It is not acceptable to bully someone at work and you do not have to put up with being bullied. Bullying is not actually against the law, but harassment is unlawful under the Equality Act 2010. So, what does that really mean and where does that leave you?
What is the difference between bullying and harassment in the workplace?
Bullying and harassment are terms that are often used interchangeably. While bullying is often thought of as a type of harassment, there are some differences.
Harassment is defined by the Equality Act as:
unwanted conduct related to a relevant protected characteristic, with the purpose of:
(i) violating someone’s dignity, or
(ii) creating an intimidating, hostile, degrading, humiliating or offensive environment.
Harassment also includes unwanted conduct of a sexual nature (including conduct that is related to gender reassignment or sex) as well as treating someone less favourably because they have rejected unwanted behaviour.
Protected characteristics include:
- gender reassignment,
- religion or belief,
- sex or sexual orientation.
Harassment is also unlawful under:
- the Sex Discrimination Act,
- the Race Relations Act,
- the Disability Discrimination Act,
- the Criminal Justice and Public Order Act,
- laws of common assault.
You can bring a civil action for harassment, issue proceedings in an Employment Tribunal for harassment and sometimes it may also amount to a criminal offence. Some behaviour may also break data protection or privacy laws, such as sharing private personal information.
There is no legal definition of bullying. The Advisory, Conciliation and Arbitration Service (ACAS) describes it as: ‘Offensive, intimidating, malicious or insulting behaviour, an abuse or misuse of power through means intended to undermine, humiliate, denigrate or injure…’
Bullying does not have to be in respect of a protected characteristic.
While there is no law that specifically makes bullying illegal, bullying behaviour will often amount to harassment. However, just because there is no law against bullying, it does not mean you have to tolerate it in the workplace.
Image of someone reading a text or social media post and looking unhappy
Examples of bullying and harassment at work
Common examples of both types of behaviour include:
- Unwarranted and persistently negative attacks in respect of someone’s appearance, conduct or performance;
- Spreading malicious rumours, picking on or regularly undermining someone;
- Making unpleasant comments, sharing personal or private information, hacking someone’s account;
- Deliberately leaving someone out.
Harassment and bullying can both take place in person, or by writing letters, sending emails and SMS messages, via social media, or any other form of communication.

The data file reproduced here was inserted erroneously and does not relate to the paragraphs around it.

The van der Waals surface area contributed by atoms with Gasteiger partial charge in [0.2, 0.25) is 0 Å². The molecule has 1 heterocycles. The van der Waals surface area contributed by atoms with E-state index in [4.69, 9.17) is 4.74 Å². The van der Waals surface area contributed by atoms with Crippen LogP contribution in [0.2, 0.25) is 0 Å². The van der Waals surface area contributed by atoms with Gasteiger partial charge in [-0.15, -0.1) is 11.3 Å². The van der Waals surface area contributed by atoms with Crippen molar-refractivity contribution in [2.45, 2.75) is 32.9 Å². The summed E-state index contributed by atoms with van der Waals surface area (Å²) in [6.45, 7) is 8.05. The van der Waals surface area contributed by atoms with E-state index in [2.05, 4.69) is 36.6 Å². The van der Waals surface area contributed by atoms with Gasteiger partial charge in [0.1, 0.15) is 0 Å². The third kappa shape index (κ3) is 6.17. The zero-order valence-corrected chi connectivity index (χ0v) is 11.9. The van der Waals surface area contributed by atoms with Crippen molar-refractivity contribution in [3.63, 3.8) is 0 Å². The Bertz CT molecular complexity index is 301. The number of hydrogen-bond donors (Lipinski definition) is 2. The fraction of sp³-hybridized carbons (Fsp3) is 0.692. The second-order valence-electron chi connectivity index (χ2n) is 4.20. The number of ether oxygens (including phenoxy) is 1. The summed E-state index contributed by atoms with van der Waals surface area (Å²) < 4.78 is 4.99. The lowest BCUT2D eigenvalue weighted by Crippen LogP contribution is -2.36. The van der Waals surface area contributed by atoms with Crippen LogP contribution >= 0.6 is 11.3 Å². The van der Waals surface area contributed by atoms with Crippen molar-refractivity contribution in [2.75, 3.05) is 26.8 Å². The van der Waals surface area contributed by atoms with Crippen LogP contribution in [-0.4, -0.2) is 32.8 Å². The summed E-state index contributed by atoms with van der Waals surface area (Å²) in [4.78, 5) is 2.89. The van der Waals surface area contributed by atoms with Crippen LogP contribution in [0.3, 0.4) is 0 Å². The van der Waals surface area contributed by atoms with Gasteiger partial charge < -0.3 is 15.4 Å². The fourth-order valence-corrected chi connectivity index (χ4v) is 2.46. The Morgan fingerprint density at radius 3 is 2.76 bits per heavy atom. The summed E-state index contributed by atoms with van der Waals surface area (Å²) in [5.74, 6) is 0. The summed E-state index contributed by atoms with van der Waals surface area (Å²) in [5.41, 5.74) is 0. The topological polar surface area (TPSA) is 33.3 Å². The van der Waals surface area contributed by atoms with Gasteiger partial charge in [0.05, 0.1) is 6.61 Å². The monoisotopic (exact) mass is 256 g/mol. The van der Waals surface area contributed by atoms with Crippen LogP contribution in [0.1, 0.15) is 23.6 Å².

What should you do if you are the victim of harassment or bullying?
The first thing you need to understand is that if you are being subjected to behaviour that makes you uncomfortable or worse, you don’t have to suffer in silence, even if you’re not sure whether the behaviour amounts to harassment or bullying.
Keep a record of the bullying or harassment
This could mean taking screen shots of social media posts and keeping emails or texts. If the behaviour is face to face or by phone, just make a note of what is said and when.
Try not to return any bullying or offensive comments
When someone is saying nasty things about you, it can be very easy to say something nasty back. However, it’s important to avoid engaging in an argument or flurry of insults. Do your best to ignore what is being said, especially if it’s on social media. On most social media channels, you can block the perpetrator and report them.
Talk to your employer about intimidating or hostile behaviour
Bullying can be very subtle; it’s likely your employer is probably unaware of what is going on. That means it’s important to talk to them about it. You can do this by talking to your manager, someone in HR or your union representative.
Once you’ve told someone such as your manager or HR, it may be possible to resolve the matter informally.
In some circumstances, you may want to get independent advice from a solicitor; for example, you may work in a small firm in which the person doing the bullying is your boss.
If the bullying includes any threats of death, violence or stalking behaviour you should report it to the police.
Use your employer’s grievance procedure
If it’s not possible to resolve the matter informally, the next step is to instigate your employer’s grievance procedure by making a formal complaint. This should result in the matter being investigated and necessary action being taken.
Should this still not resolve the matter, you may want to consider taking legal action at an employment tribunal. However, we would recommend that you take legal advice first.
Don’t suffer in silence
Bullying can have a significant impact on your mental and physical health, as well as your confidence and performance at work. Your employer should have an anti-bullying policy and be proactive about cultivating a positive workplace culture.
If you believe you have been the victim of bullying at work, and would like some advice, please contact us today.